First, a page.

The condition they have is called insulin resistance. Left untreated, it will cause weight gain (around the middle of the body) and depression-like symptoms. Over time, it will cause problems with concentration and alertness. In the worst cases, it will cause diabetes, heart disease, and eventually, death. The problem here is elementary physiology. The human body uses insulin to store glucose in cells (as fat). Most of us know that glucose is sugar, but very few of us know that the body cannot distinguish between starches and sugar. Your body cannot tell the difference between a piece of white bread and a handful of sugar. Whole wheat bread is better, but only because it is absorbed into the blood more slowly.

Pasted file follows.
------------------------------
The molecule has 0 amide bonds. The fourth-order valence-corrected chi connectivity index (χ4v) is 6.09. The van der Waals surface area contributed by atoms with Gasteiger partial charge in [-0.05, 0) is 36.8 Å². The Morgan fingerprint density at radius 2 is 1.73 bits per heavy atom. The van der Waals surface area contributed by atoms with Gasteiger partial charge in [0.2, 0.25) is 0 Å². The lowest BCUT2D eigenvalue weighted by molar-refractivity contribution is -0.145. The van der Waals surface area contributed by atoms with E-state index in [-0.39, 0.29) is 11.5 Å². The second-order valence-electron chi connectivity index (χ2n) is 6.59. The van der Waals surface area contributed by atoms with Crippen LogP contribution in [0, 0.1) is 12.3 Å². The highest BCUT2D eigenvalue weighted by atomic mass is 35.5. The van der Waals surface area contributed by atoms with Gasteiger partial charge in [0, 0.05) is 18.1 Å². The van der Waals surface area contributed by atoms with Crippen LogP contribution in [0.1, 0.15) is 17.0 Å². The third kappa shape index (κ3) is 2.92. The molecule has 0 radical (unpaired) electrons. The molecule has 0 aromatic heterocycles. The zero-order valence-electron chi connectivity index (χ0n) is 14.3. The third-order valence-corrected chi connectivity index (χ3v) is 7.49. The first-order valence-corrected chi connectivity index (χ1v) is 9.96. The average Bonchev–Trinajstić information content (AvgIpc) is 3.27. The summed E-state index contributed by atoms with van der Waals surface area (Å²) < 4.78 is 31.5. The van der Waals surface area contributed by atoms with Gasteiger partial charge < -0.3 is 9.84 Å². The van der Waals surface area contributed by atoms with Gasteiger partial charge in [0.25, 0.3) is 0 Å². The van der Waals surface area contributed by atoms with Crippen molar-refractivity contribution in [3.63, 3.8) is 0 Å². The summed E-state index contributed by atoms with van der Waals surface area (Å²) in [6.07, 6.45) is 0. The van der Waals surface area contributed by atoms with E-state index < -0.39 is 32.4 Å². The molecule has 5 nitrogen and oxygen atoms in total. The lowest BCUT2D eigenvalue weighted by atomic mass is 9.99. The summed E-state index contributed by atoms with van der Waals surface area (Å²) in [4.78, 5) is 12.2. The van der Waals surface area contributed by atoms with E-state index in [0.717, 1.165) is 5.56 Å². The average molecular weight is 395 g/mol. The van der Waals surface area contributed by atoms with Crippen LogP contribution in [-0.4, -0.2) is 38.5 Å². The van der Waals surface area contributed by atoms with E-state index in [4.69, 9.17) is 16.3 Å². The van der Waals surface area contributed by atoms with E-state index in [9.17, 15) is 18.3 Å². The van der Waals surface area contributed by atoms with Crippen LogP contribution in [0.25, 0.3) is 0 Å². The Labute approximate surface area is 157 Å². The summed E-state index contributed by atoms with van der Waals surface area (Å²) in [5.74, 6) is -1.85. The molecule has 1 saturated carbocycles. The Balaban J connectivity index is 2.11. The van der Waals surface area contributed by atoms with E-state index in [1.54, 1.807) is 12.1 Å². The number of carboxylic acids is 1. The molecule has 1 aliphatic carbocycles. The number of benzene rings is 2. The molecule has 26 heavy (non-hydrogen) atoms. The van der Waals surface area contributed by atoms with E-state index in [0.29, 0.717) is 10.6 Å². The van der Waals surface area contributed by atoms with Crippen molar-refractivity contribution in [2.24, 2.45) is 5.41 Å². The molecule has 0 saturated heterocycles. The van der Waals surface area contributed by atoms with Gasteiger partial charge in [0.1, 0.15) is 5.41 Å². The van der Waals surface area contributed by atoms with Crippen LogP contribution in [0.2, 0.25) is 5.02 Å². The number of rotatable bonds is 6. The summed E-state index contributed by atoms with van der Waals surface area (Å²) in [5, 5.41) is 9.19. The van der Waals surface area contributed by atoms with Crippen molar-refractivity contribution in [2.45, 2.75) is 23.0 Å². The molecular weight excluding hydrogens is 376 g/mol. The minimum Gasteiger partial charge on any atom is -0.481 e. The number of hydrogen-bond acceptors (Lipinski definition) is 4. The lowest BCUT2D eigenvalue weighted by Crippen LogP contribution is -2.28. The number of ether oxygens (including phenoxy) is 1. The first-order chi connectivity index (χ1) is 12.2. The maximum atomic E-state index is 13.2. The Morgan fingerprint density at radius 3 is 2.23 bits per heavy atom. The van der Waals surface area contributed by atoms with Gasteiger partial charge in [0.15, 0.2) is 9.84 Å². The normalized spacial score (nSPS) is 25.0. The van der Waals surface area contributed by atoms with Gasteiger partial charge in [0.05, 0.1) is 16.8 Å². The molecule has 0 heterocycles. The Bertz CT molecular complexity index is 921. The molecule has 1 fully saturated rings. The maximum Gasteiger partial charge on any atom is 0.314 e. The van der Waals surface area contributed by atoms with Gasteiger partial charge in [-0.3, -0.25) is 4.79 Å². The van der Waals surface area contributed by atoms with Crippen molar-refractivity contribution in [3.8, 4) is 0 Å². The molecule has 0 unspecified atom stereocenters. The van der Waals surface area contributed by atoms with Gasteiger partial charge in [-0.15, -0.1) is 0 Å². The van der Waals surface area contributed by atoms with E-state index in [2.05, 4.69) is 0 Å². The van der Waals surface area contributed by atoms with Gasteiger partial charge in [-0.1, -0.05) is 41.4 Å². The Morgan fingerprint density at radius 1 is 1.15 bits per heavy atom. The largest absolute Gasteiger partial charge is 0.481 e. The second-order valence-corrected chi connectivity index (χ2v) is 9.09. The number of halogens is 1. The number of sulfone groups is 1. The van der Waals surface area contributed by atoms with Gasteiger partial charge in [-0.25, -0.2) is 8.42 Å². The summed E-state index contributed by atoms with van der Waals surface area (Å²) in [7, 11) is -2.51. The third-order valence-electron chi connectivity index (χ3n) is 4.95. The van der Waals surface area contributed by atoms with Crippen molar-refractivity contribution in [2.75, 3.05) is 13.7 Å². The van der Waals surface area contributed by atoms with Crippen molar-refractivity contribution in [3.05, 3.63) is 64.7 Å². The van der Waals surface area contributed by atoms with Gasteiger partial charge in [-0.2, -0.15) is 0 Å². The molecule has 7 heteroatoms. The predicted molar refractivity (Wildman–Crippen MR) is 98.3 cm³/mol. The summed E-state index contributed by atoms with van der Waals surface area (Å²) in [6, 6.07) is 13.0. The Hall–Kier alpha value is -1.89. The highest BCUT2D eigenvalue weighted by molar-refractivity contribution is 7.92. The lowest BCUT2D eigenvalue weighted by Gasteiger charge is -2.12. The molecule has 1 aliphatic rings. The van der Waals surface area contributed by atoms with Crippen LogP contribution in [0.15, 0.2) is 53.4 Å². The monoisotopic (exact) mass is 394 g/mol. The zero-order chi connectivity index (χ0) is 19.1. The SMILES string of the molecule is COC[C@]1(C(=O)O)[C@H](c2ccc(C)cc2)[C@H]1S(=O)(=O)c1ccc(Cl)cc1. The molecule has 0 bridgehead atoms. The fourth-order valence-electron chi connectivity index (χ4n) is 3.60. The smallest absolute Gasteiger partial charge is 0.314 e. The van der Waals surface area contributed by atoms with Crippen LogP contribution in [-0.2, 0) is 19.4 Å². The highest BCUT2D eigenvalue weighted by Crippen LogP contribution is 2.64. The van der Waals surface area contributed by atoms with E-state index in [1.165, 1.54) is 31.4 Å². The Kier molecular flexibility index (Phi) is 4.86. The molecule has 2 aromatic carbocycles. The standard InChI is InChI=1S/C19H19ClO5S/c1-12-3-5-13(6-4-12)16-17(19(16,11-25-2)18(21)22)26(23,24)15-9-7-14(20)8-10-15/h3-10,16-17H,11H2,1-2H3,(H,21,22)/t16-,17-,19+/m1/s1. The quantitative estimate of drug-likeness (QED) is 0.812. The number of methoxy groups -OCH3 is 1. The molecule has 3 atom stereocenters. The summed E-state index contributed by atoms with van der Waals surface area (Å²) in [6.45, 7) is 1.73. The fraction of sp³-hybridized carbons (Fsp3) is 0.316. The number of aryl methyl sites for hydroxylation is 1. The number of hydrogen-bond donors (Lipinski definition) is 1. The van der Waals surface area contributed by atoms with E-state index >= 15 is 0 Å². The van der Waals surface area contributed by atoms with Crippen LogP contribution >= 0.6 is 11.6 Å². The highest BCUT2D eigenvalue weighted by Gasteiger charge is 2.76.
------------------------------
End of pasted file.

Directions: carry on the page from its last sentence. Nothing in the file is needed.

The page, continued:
All carbohydrates - including, but not limited to, rice, corn, potatoes, and even carrots - are converted into sugar in your body. In fact, there is a school of thought that says that a baked potato is actually worse for you than eating raw glucose. From my own experience, I think that school of thought is quite correct. In some people, particularly after years of abuse, the body stops utilizing insulin well. To compensate, the pancreas makes more insulin. The results include weight gain, an increase in triglycerides, lousy cholesterol ratios, climbing blood pressure. In extreme cases, the pancreas eventually becomes exhausted and insulin levels fall, creating Type II diabetes. In short, I am talking about a recipe for suic!de.